Estate planning has never been a simple endeavor, but with the advent of digital assets, it’s become an even more complex endeavor. A recent article from The Street, “Don’t Let Your Digital Assets Die with You,” looks at some of the main issues with creating a plan for your digital legacy.
One of the main problems with planning for digital assets is that the assets themselves are so varied. A digital asset could have monetary value, such as a blog with advertising revenue, a domain name, reward programs, digital currency like Bitcoin, or even virtual currency or items purchased in online games or apps. Even PayPal, iTunes and Amazon accounts could all have monetary value.
Then there are other assets that may not have monetary value, but could have emotional value for your loved ones. Those could be social media accounts, digital photos or even curated playlists on music streaming services such as Spotify. And it can certainly be a surprise for some families to discover they have to comb through and close online dating profiles for a loved one!
It’s important to think through now who you would want to access these accounts after your death and the emotional impact on loved ones. But while your tangible assets like bank accounts, retirement plans, home and possessions are governed by longstanding state and federal laws, not every state has laws governing the passing of digital assets. On top of that, terms of service agreements and privacy laws make digital assets difficult for heirs to access.
However, federal privacy laws do allow for individuals to request third party access to online accounts from online account providers. Given lawful consent, companies may allow a fiduciary access to an account. However, much like the company-specific idiosyncrasies we see at financial institutions with alignment of tangible assets with an estate plan, each service provider may have their own policy regarding a fiduciary’s access to an account.
So where do you begin? Well, you start the same way you would with tangible assets: you create an inventory of assets. Create a list of all accounts, usernames and passwords. One option is to use a password manager, which remembers account username and password information for you and requires you to remember only one password. That could be very helpful for your family down the road.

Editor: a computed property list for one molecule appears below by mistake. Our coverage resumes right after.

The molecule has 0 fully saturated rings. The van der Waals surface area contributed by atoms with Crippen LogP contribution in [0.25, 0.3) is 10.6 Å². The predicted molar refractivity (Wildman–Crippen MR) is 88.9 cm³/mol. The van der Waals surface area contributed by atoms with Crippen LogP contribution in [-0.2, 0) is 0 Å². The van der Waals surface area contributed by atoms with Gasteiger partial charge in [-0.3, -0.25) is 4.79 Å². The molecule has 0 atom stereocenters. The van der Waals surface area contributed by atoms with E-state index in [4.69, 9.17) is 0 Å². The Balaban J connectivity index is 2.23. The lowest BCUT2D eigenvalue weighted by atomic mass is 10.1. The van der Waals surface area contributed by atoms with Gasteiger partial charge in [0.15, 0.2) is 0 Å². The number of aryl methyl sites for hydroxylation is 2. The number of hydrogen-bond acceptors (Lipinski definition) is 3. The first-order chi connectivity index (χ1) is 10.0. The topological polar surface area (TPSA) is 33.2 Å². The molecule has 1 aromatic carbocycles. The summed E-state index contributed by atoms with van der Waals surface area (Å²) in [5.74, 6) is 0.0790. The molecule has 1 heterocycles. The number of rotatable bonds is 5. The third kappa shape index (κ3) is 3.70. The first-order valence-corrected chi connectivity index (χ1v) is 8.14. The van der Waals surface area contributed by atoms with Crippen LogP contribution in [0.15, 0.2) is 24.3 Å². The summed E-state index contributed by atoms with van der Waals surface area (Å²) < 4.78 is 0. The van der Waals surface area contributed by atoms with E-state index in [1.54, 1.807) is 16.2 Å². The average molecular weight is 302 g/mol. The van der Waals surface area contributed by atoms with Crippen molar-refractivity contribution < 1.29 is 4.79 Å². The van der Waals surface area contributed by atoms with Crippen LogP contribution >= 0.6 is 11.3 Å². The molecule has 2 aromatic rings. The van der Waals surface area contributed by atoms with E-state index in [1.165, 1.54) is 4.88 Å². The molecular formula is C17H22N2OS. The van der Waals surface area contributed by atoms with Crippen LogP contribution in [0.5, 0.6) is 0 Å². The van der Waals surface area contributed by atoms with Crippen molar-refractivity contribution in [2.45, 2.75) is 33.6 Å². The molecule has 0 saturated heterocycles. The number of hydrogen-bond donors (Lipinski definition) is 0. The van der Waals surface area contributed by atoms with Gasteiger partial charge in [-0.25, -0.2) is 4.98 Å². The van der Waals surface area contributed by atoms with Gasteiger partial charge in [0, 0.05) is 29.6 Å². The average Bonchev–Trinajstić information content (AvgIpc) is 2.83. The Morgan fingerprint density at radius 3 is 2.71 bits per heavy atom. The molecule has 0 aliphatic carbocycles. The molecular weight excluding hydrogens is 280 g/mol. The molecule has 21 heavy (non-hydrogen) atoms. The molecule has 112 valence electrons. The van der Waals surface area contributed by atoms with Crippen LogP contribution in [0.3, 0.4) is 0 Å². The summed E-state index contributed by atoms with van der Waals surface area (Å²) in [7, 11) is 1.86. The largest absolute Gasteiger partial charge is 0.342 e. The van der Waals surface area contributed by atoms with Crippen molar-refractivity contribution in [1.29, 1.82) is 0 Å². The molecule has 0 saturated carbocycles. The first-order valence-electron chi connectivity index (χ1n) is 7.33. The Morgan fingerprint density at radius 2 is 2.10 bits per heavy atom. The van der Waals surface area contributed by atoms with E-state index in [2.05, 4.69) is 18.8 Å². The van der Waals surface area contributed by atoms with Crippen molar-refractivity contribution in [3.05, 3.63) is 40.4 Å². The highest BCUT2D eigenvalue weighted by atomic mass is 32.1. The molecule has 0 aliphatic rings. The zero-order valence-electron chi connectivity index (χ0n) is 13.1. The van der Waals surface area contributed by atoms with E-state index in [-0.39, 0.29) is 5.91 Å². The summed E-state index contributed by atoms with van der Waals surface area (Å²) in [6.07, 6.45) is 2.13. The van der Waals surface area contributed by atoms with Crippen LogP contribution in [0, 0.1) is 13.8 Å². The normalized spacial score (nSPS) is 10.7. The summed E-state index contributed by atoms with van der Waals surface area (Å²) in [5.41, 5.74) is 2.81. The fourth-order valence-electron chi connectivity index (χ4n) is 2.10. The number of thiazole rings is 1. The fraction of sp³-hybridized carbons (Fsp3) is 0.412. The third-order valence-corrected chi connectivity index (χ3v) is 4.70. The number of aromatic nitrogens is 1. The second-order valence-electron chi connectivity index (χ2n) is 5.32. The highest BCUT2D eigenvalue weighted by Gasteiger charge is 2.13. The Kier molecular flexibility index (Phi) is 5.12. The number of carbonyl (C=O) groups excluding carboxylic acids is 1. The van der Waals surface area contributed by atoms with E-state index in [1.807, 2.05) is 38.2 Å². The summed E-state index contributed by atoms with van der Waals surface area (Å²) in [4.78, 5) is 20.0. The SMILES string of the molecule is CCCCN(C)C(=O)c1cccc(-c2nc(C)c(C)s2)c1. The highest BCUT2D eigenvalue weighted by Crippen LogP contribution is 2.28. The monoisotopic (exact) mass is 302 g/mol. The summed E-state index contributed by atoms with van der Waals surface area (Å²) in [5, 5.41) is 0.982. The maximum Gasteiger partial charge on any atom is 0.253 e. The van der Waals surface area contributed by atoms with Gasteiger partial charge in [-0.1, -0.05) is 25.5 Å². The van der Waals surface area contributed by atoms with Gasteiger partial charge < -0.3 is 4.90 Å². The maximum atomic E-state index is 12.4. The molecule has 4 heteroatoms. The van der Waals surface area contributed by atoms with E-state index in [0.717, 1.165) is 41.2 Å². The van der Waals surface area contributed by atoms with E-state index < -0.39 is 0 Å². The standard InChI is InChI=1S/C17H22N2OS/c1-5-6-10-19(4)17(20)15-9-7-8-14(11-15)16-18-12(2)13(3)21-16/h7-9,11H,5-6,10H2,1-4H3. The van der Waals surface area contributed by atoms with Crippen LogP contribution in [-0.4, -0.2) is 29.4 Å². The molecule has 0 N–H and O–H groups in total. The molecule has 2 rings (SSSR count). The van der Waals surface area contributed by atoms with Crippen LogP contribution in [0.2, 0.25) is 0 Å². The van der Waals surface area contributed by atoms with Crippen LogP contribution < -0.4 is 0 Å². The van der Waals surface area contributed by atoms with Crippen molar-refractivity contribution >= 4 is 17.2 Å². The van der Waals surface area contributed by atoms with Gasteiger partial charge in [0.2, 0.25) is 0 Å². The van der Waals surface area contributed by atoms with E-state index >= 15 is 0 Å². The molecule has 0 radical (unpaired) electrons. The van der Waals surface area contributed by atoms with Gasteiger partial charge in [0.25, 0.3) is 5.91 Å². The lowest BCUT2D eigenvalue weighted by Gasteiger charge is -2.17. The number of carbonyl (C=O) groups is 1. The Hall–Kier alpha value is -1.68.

From there, look into the specific policies of the service providers. It may be as simple as a Google search or as complicated as reaching out to the service provider to ask, but you should definitely look into any existing policies. You never know; it could make your planning that much simpler!
Many think that planning for a digital legacy doesn’t apply to them and that they don’t have any money tied up in it. But it’s not just the monetary value of these assets, it’s the emotional significance of photos, videos, or even social media profiles. Additionally, a 2013 study by McAfee valued the average consumer’s digital assets at over $35,000. All those digital music and movie purchases can really add up!
As the laws around digital assets are still developing, it is wise to regularly review your digital assets as well as tangible assets with your estate planning attorney. You don’t want to miss opportunities to plan now and minimize some of the stress on your family at your passing.
For more information about Family Estate Planning Law Group and our unique process, explore our website and contact us to schedule your consultation today!
Reference: The Street (September 28, 2016) “Don’t Let Your Digital Assets Die with You”